OCS are collaborating with ISIS magazine to present their first multi-lingual event, focusing on Extraction Education. This event is unique in that all the panelists are from Indigenous backgrounds and offer their perspectives on the topic.
‘Extraction education’ describes the process by which mining companies own educational institutions that teach tribal communities. They are clearly aimed to reduce anti-mining opposition from indigenous groups by changing attitudes towards mining and other extractive processes to groups that would have otherwise protested against their proliferation. There are many parallels to the institutional schools that grew in North America and Australia in the 19th and 20th Centuries to ‘civilize’ and ‘educate’ the indigenous populations there. In fact, these mining schools have been accused of ‘cultural genocide’ by various indigenous groups and academics around the world.
In this event, we will discuss the ways these industries affect indigenous youth and their views on mining. We will also look at examples of opposition movements to these projects and examine ways in which such institutions can be held to account.
OCS and ISIS are proud to present our first panel event with exclusively indigenous speakers: Katy Machoa, Soni Sori and Ruby Hembrom.
Katy Machoa, of the Kichwa people (community of Shamato), has led the Women section of the Ecuadorian indigenous organisation CONAIE from 2014 to 2017. With the campaign
“Resistir es mi derecho”, she contributed to the defense of human and collective rights on the national and international level. In addition to this, she actively defends intercultural schooling and fights for a fair access to higher education for all peoples and nations of Ecuador. Katy has a Master‘s degree in Latin American Studies from the Universidad Andina Simón Bolívar (Quito) and currently works in a research project of the “Centro de Derechos Económicos y Sociales in Ecuador.” Topic of her research is the role of indigenous Ecuadorian women in constructing a plurinational and intercultural democracy.
Soni Sori is a Koya Adivasi school teacher turned people's leader from Sameli village of Dantewada district in south Bastar, Chhattisgarh, India. She was arrested by the Delhi Police's Crime Branch for Chhattisgarh Police in 2011 on false and fabricated charges of aiding left wing cadres. During her imprisonment, she was tortured and sexually assaulted by Chhattisgarh state police and suffered huge mental torture as well. She was acquitted in six of the eight cases filed against her due to lack of evidence. After release from prison on bail in two other cases, Soni began campaigning for the rights of indigenous peoples, in particular criticising police violence against tribes people. In 2018, Sori won the Front Line Defenders award. She is a fearless Adivasi woman activist and despite the continued harassment - both physical and mental - by the state she has stood her ground to fight for the rights of her Adivasi community. The confidence women have in her has helped her expose several sexual ASSAULT and fake encounter cases by security personnel. She is currently at the frontline of the Adivasi people's resistance against the mining of the sacred Nandraj Hills in Dantewada, the abode of the Koya people's supreme deity.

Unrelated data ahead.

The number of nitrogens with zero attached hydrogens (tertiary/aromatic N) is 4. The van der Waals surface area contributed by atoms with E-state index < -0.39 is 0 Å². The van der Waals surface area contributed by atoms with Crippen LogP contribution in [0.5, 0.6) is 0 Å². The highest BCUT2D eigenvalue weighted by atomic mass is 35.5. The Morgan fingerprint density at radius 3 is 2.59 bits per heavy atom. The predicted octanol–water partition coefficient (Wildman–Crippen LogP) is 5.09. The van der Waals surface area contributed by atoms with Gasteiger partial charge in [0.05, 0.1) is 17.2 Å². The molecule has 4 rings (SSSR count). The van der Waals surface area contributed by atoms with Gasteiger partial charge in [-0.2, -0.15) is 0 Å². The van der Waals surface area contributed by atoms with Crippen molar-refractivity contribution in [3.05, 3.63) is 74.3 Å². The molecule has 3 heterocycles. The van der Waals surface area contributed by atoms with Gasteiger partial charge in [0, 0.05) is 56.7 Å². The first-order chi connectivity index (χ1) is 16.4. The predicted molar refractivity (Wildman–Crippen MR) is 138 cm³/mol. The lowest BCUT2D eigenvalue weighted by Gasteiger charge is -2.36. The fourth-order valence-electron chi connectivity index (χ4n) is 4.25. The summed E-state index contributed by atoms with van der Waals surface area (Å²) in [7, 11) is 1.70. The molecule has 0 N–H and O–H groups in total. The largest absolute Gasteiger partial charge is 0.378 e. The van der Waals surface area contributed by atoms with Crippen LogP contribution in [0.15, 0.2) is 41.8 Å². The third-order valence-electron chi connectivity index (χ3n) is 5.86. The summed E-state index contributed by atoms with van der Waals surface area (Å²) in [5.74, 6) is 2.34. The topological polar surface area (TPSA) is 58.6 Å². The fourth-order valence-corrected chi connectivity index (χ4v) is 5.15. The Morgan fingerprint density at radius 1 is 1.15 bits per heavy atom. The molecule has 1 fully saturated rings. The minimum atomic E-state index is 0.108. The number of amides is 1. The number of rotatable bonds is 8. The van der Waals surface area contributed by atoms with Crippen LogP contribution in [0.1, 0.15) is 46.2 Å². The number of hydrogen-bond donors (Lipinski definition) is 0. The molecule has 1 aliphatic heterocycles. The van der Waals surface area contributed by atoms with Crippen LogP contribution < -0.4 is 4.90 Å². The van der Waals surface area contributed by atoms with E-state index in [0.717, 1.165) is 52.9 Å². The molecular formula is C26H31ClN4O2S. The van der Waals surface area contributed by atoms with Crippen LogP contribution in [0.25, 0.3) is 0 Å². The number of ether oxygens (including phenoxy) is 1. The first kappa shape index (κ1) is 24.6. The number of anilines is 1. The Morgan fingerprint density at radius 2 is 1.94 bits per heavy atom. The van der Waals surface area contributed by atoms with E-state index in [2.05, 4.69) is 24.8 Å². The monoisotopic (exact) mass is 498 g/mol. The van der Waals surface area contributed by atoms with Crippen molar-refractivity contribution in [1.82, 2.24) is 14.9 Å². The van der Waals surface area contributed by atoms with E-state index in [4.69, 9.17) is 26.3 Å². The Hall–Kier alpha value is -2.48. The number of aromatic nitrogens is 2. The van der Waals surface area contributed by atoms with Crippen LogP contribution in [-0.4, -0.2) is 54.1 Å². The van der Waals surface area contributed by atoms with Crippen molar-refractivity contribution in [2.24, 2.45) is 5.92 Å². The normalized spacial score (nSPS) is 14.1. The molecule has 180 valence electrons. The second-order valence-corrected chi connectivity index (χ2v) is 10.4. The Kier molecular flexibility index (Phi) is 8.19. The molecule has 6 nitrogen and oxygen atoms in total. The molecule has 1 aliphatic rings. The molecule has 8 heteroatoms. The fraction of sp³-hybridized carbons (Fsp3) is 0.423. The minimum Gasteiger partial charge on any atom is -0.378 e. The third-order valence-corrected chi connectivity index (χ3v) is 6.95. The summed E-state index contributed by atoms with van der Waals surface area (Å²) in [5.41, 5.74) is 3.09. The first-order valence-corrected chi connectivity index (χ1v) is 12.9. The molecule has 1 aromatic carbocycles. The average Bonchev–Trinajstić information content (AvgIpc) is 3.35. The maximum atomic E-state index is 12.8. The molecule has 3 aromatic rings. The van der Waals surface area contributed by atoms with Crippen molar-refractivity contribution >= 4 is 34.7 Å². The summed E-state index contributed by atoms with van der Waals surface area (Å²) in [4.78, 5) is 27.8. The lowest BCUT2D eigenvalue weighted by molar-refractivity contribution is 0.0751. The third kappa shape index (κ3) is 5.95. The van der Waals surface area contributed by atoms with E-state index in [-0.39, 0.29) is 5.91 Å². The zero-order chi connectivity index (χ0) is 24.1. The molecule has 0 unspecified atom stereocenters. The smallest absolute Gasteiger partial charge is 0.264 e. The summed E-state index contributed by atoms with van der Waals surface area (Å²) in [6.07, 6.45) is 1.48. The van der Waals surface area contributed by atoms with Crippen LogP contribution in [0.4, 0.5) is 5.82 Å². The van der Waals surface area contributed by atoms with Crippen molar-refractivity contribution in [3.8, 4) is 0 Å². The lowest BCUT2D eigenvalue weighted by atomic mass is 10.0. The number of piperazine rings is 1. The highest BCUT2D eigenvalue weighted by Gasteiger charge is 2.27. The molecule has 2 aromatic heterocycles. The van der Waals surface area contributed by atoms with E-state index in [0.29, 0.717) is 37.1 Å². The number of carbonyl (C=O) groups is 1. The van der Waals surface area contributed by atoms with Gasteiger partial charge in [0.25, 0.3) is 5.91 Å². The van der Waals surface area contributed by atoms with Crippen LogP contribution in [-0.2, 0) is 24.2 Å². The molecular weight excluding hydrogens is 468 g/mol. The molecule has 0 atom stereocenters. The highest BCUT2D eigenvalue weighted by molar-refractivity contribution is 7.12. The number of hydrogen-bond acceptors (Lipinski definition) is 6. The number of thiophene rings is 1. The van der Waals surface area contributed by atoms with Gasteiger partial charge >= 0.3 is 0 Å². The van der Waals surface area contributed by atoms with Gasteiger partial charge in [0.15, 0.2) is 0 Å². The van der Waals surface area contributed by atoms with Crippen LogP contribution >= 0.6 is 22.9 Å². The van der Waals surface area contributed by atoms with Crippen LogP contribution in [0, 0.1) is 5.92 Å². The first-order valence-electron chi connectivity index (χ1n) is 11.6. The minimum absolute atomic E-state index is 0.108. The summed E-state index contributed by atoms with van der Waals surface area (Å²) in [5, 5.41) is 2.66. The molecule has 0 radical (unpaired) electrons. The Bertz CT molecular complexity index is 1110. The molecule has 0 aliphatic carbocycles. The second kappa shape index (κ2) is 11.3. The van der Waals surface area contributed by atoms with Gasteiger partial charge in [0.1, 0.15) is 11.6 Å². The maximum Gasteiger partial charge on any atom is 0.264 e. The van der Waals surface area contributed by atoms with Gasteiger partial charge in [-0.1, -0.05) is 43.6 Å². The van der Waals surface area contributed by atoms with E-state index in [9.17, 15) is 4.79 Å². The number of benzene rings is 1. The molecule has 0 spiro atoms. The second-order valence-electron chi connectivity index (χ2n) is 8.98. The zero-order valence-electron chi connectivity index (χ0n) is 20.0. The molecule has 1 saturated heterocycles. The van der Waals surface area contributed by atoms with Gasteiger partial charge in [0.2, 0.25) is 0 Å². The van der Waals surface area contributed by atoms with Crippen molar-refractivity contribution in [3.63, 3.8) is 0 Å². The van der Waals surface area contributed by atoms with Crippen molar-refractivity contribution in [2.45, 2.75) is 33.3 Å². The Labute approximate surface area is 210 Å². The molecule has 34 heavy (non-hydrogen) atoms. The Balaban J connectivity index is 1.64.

Ruby Hembrom is an Adivasi cultural documentarian and practitioner based in Kolkata. She is the founder and director of adivaani (first voices), an archiving and publishing outfit of and by Adivasis (the indigenous peoples of India) started in July, 2012 as a non-profit organisation. She is the writer of adivaani’s Santal Creation Stories for children, a recast of the Santal Creation myths in English and the prize winning Disaibon Hul, on the Santal Rebellion of 1855–57.
Follow the link to register.